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Welshonion


Latest posts by Welshonion

badgers

Posted: 28/08/2013 at 00:25

Trouble is I've seen many badgers on the roads at night and they are hopeless at self-preservation as they snuffle along the side of the road.  There is nothing worse than seeing them dead on the verge.

Please explain the dichotomy.  I put out food for the birds to attract them to my garden.

I put out food for the badgers to deter them from eating/destroying my crops.

I can't make head nor tail of it!

how-to-compost-chicken-poop

Posted: 28/08/2013 at 00:18

Wow, Debi, how nice to see a post by a Lysaght, there aren't many of us about!

water-butt-location-problem

Posted: 27/08/2013 at 16:37

I move water to butts placed around the vegetable garden when the ones on the drainpipes are full.  You can buy cheap water pumps to move the water from butt to butt or use buckets.

 

badgers

Posted: 27/08/2013 at 16:26

What make you think that feeding them would DETER them?  Would you be deterred if someone gave you free food?

Look to your fences.  It is dangerous for the badgers if they get too used to the proximity of humans.  They are more likely to get killed on the road, going to and fro from your feeding station.

As to holes in the lawn - they made such a mess of our fields when we were farming - you can fill the holes in during the winter when they semi-hibernate.  All ready for them to start again next year.

a-question-about-lilac-trees

Posted: 27/08/2013 at 14:26

It looks very sad.

whats-wrong-with-ash-tree

Posted: 27/08/2013 at 14:24

Be aware that ash trees are prone to 'drop a branch'.  It really is better to have them looked at in case they have reached the end of their life rather than anything getting squished!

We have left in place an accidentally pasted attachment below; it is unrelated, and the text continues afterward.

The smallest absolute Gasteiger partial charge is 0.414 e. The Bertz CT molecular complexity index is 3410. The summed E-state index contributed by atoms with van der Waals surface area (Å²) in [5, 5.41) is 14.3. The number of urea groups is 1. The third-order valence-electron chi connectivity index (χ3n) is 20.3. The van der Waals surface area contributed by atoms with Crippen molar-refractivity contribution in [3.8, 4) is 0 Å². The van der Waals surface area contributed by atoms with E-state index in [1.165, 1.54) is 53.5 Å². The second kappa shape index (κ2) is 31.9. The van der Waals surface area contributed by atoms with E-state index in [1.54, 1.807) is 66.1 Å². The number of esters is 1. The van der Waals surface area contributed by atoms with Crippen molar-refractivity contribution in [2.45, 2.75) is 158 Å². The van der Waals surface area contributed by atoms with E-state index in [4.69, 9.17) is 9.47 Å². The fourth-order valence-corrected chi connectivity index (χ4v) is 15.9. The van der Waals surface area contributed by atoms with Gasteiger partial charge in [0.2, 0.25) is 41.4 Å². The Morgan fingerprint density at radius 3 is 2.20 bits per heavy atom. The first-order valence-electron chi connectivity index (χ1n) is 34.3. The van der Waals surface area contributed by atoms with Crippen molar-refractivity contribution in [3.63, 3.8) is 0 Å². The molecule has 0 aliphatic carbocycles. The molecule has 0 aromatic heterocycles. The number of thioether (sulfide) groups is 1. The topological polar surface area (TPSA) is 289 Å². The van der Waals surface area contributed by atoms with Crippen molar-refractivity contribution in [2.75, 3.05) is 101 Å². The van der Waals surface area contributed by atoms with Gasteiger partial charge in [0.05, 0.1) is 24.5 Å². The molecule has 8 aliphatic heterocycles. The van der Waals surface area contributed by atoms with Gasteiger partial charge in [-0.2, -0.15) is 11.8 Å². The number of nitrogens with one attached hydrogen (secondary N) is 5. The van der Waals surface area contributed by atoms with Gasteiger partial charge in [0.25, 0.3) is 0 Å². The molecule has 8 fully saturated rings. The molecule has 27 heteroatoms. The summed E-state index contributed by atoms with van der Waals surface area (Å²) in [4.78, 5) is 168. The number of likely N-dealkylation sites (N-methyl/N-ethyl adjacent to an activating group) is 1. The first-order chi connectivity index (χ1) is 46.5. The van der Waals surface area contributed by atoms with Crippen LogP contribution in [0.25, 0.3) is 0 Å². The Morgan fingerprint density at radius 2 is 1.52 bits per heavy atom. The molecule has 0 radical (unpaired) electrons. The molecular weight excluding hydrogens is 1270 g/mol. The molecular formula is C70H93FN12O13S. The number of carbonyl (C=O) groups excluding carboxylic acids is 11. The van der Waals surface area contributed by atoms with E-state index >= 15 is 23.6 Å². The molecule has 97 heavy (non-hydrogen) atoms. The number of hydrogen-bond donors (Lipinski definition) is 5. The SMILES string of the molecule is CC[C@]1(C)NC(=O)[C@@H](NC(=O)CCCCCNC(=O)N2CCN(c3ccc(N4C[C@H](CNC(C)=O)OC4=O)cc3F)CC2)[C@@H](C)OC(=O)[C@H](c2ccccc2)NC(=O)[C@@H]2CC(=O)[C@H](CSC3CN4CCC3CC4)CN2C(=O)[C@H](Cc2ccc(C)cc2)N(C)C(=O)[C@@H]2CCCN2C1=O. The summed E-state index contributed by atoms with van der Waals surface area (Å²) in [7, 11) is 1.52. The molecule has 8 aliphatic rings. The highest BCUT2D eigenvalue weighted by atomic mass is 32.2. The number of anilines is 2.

Talkback: Frost-proof pots

Posted: 27/08/2013 at 12:45

You can buy frost-proof pots in this country.  Very often hand-made and expensive.

The normal pots that are in every garden centre are usually, but not always, pressed out in a factory in Italy and are not frost-proof.  They are not very robust whether you are in Hampshire or Orkney.

street-cleaning-in-our-cul-de-sac

Posted: 26/08/2013 at 23:51

I think Joyce will find her road is adopted, just that it is not on the road sweeping route.

garden-used-to-be-tarmac

Posted: 26/08/2013 at 16:22

If you will find good soil under the Tarmac, I would remove it.  We have half an acre so we can afford to leave the old playground as Tarmac.  As it is surrounded by old railings we can leave it as a separate area for sitting out, the greenhouse and raised beds.

It all depends what will suit your garden.

garden-used-to-be-tarmac

Posted: 26/08/2013 at 14:08

I would dig a trial hole and see what's underneath.

I live in a converted school and our raised beds, for mainly vegetables, are on the Tarmac because having dug a trial hole we found nasty hardcore laid straight on clay and we reasoned the expense of digging it up and disposing of the spoil was just too much. 

The raised beds are a sucess but they do dry out quite quickly.  But the best thing is having a really good surface to walk on to work from, between the beds.

Discussions started by Welshonion

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Red Kites

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4 threads returned